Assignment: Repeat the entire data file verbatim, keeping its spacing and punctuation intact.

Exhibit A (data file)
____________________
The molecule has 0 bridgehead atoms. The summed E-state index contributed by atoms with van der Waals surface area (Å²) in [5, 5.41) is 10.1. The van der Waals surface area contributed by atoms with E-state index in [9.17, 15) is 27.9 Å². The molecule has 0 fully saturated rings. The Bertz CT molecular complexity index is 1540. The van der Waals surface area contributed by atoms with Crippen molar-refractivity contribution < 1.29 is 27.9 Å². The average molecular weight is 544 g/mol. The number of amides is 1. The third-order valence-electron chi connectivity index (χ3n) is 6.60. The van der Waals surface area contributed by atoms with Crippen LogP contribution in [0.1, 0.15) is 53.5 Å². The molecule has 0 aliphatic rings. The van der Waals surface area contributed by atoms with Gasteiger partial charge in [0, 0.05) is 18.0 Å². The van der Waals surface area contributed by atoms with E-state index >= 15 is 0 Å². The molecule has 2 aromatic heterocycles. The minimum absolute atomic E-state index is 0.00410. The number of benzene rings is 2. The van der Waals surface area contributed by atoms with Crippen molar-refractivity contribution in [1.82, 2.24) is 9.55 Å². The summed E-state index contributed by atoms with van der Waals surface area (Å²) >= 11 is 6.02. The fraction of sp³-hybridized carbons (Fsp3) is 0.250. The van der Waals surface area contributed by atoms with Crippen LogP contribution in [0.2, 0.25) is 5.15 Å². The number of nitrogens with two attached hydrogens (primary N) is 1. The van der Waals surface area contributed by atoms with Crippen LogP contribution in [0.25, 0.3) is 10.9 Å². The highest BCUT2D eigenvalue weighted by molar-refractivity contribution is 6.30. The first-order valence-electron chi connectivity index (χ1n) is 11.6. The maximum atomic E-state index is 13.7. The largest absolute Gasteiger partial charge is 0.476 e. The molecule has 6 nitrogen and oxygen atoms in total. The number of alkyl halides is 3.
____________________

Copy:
The molecule has 0 bridgehead atoms. The summed E-state index contributed by atoms with van der Waals surface area (Å²) in [5, 5.41) is 10.1. The van der Waals surface area contributed by atoms with E-state index in [9.17, 15) is 27.9 Å². The molecule has 0 fully saturated rings. The Bertz CT molecular complexity index is 1540. The van der Waals surface area contributed by atoms with Crippen molar-refractivity contribution < 1.29 is 27.9 Å². The average molecular weight is 544 g/mol. The number of amides is 1. The third-order valence-electron chi connectivity index (χ3n) is 6.60. The van der Waals surface area contributed by atoms with Crippen LogP contribution in [0.1, 0.15) is 53.5 Å². The molecule has 0 aliphatic rings. The van der Waals surface area contributed by atoms with Gasteiger partial charge in [0, 0.05) is 18.0 Å². The van der Waals surface area contributed by atoms with E-state index >= 15 is 0 Å². The molecule has 2 aromatic heterocycles. The minimum absolute atomic E-state index is 0.00410. The number of benzene rings is 2. The van der Waals surface area contributed by atoms with Crippen molar-refractivity contribution in [1.82, 2.24) is 9.55 Å². The summed E-state index contributed by atoms with van der Waals surface area (Å²) >= 11 is 6.02. The fraction of sp³-hybridized carbons (Fsp3) is 0.250. The van der Waals surface area contributed by atoms with Crippen LogP contribution in [0.2, 0.25) is 5.15 Å². The number of nitrogens with two attached hydrogens (primary N) is 1. The van der Waals surface area contributed by atoms with Crippen LogP contribution in [0.25, 0.3) is 10.9 Å². The highest BCUT2D eigenvalue weighted by molar-refractivity contribution is 6.30. The first-order valence-electron chi connectivity index (χ1n) is 11.6. The maximum atomic E-state index is 13.7. The largest absolute Gasteiger partial charge is 0.476 e. The molecule has 6 nitrogen and oxygen atoms in total. The number of alkyl halides is 3.